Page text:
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Event leaders share success at The Business of Events conference

Australian event leaders define business success

Posted on May 6th, 2019 in Customer-Centricity, Event Legacy, Event News, Industry Insight, Leadership

The Business of Events conference 2019 opened with a panel of leaders from high-profile Australian companies discussing one simple questions: what does success look like for you?

The panel was led by Laura Schwartz, former White House director of events and featured six notable names in Australian event business:

  • Andrew Stark, General Manager, World Surf League Australia
  • Terese Casu, CEO, Sydney Gay and Lesbian Mardi Gras
  • Helen Sawczak, National CEO, Australia China Business Council
  • Andrew Westacott, CEO, Australian Grand Prix Corporation
  • Penny Lion, Executive General Manager of Events, Tourism Australia
  • Damien Hodgkinson, Executive Director, Melbourne International Comedy Festival

How do top CEOs define success?

Andrew Stark

As with all events, engagement is a huge consideration in the surfing world – both with the audience and the community. Whether it’s before, during or after the event, having a positive connection is vital.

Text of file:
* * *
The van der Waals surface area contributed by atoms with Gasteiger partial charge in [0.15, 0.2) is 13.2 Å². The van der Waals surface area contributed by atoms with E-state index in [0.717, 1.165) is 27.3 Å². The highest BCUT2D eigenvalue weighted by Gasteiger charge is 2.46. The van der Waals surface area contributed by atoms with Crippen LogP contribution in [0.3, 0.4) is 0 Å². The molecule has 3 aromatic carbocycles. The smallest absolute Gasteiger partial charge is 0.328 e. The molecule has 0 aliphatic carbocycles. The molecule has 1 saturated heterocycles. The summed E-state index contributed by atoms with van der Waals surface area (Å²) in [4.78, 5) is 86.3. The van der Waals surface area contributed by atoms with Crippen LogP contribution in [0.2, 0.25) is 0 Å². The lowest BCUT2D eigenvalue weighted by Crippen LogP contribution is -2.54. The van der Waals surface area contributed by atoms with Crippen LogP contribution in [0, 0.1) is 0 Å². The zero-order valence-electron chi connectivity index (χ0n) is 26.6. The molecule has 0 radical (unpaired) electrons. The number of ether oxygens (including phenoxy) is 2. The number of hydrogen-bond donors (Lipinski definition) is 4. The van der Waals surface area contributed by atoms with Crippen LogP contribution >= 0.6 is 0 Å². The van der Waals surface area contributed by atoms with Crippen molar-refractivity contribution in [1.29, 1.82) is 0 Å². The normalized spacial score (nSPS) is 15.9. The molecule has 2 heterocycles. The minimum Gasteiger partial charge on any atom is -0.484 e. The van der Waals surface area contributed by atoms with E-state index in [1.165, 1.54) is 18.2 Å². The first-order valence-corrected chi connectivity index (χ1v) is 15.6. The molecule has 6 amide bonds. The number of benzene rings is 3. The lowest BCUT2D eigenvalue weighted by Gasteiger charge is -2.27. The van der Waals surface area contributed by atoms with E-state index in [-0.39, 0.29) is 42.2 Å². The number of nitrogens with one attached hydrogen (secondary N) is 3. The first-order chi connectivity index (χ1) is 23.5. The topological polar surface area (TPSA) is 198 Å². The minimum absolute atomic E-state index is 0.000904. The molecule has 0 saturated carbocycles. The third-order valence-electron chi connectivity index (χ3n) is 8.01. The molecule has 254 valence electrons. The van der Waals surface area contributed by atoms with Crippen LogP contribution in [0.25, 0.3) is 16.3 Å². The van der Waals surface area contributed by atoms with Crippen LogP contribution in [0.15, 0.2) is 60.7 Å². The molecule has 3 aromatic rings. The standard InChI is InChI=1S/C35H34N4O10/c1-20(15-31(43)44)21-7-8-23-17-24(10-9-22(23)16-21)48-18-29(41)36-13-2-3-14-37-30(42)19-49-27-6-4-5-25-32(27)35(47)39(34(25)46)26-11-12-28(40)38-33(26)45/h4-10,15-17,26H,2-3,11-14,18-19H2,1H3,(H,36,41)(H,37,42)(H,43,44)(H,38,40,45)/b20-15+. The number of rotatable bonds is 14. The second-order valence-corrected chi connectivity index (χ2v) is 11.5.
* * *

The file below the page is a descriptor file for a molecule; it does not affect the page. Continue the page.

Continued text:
Andrew said, “We’re very digital-centric. Because of the nature of the sport, it’s difficult to achieve linear broadcast metrics but our digital side of thing is incredibly powerful and growing. The world of social has played into our hands.”

“The other factor is community engagement and the impact we have around communities that we go to all over the world. I think that’s a really powerful point of our events.”

Terese Casu

The Sydney Gay and Lesbian Mardi Gras dates back to 1978 when a “radical bunch of passionate people” – the 78ers – took to the street to celebrate Sydney’s first Mardi Gras. With such a long history, it’s important that the event nowadays is designed with all generations in mind.

Terese said, “Success for me is to run an organisation where we are as relevant, on the LGBTQI level and with the political work that we do, to an 8-year-old as we are to an 80-year-old.”